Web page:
By inviting Sawyer to think about other possible attributes of triangles he is able to discover them on his own.

Noticing that the triangles are all flat (which “everybody knows”), Sawyer raises the point that the shapes in front of him are two-dimensional. This is a very astute observation from a four year old. Sawyer also sees that there are three long lines that come together at the corners. His change in tone when saying this, to me, indicates that he has discovered something he hadn't realized before. Or at least by visually and physically tracing the triangle, Sawyer had reinforced an idea he may have previously had about triangles, making it click in his mind.

I’m not sure about Catherine’s interpretation of the change in tone.  Maybe she was skeptical as well, because she added an alternative hypothesis about reinforcement of a previous idea. One characteristic of sound interpretation is the ability to be aware of the limitations of a hypothesis and to develop alternative explanations. 

Not wanting Sawyer to get the idea that all the lines of a triangle had to be long I asked him if it was okay to have a shorter line as well.

While his explanation wasn't the most clear to me, he seemed to understand that the length of the lines was not an issue.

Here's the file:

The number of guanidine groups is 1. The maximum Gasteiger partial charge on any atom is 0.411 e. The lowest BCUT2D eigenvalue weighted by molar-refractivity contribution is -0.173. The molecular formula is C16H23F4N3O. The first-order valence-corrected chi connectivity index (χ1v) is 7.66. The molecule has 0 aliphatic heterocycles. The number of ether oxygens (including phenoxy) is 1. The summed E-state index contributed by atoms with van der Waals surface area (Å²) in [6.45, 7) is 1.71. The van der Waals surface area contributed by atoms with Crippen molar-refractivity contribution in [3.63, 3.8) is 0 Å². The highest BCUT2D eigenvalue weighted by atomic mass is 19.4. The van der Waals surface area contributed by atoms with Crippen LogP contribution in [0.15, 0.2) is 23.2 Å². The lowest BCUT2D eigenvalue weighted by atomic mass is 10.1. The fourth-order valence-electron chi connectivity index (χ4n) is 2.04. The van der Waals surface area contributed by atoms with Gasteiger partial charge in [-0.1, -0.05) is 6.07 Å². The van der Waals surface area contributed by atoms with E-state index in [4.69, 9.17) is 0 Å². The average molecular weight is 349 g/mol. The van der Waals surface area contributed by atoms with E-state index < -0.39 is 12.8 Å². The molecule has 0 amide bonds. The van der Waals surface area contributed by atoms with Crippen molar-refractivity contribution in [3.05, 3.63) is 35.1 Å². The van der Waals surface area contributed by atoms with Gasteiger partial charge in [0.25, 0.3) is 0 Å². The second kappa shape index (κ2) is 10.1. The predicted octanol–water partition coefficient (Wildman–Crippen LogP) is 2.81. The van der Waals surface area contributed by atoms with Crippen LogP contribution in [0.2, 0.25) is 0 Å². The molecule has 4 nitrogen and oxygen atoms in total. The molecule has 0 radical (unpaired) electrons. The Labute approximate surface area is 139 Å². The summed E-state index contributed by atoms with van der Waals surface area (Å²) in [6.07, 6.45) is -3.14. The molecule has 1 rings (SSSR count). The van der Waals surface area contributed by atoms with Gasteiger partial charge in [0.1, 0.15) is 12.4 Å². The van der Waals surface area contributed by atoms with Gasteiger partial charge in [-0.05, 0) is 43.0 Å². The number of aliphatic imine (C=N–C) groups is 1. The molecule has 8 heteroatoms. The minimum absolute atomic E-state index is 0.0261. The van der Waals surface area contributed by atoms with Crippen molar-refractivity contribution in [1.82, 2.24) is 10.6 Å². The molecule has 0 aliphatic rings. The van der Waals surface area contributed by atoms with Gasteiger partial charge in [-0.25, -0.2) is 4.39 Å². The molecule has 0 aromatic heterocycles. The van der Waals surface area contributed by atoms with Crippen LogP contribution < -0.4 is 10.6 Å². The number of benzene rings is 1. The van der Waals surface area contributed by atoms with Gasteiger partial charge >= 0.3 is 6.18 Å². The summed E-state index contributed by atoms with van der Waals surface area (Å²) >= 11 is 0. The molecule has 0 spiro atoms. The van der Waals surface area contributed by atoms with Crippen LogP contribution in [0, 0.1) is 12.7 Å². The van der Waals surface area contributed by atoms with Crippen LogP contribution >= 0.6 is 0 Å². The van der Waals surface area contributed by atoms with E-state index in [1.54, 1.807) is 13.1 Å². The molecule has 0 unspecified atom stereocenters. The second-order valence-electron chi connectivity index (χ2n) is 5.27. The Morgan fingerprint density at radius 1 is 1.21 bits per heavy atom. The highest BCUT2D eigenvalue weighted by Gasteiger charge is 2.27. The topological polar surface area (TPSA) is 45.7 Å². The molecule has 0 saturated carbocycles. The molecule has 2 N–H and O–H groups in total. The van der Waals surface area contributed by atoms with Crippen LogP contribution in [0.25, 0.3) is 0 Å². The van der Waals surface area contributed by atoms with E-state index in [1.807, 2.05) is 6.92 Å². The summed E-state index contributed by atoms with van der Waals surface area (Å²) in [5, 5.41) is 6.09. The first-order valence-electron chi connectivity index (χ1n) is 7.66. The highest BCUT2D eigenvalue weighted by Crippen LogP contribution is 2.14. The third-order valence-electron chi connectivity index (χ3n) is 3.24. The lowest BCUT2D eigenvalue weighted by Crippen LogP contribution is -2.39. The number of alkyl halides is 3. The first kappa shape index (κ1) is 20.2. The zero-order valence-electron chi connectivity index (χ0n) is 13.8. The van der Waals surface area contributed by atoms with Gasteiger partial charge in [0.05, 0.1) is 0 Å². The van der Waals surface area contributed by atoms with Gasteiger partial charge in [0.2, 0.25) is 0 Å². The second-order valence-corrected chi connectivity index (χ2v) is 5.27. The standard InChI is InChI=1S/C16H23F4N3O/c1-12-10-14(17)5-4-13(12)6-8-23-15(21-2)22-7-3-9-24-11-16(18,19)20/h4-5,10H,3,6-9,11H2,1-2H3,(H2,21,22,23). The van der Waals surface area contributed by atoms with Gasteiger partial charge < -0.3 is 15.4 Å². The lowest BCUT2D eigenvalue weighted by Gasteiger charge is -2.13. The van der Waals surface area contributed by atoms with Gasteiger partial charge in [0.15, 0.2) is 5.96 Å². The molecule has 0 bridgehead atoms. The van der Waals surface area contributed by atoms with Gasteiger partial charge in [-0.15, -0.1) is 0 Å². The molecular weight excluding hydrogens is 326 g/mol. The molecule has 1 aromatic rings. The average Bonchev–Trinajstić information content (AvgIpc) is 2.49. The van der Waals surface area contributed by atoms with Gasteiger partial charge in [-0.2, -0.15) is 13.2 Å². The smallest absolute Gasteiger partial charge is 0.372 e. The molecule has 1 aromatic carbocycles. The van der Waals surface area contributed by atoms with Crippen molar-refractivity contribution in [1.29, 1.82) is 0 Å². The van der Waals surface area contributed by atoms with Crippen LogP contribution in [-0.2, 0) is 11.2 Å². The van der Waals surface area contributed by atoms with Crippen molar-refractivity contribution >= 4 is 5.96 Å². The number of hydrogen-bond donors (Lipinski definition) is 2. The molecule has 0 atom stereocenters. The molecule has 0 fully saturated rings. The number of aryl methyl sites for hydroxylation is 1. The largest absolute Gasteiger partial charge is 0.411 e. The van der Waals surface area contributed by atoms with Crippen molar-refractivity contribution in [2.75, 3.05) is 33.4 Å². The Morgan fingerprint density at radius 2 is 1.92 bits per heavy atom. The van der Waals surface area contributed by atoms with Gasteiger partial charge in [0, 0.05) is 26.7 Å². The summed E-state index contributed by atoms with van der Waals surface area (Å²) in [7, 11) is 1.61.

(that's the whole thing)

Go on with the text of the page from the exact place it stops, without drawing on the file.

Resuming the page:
Sawyer certainly stressed the idea of medium. I wonder though if he would accept a line extremely longer than those he sees on the triangles. Catherine continued.

However, when I invited Sawyer to look at the lines of the triangles, he noticed another attribute. 

That is, Sawyer noticed that triangles have three straight lines and showed his further understanding pointing out that they aren't “zig, zag lines.” 

After guiding Sawyer to those discoveries one by one, he was then able to tell me the three important properties of triangles.

Hearing him list those properties of triangles made me confident that his definition of a triangle was definitely expanded from “having one pointy edge.” 

Did you notice, dear reader, that Catherine seems to be writing backwards, from right to left? She’s not. The video recording somehow “flipped” her around, which is an interesting kind of transformation, but not one we will discuss here.

In terms of the follow-up exercises that I did with Sawyer, I purposely chose to do the same ones that I used in his pre-assessment in order to compare the results, prior to and after the lesson.

Sawyer gets off to a bit of a rocky start. He is less focused on the task than on getting his stuffed animal raccoon. But after I remind him to focus, he seems to snap back into it.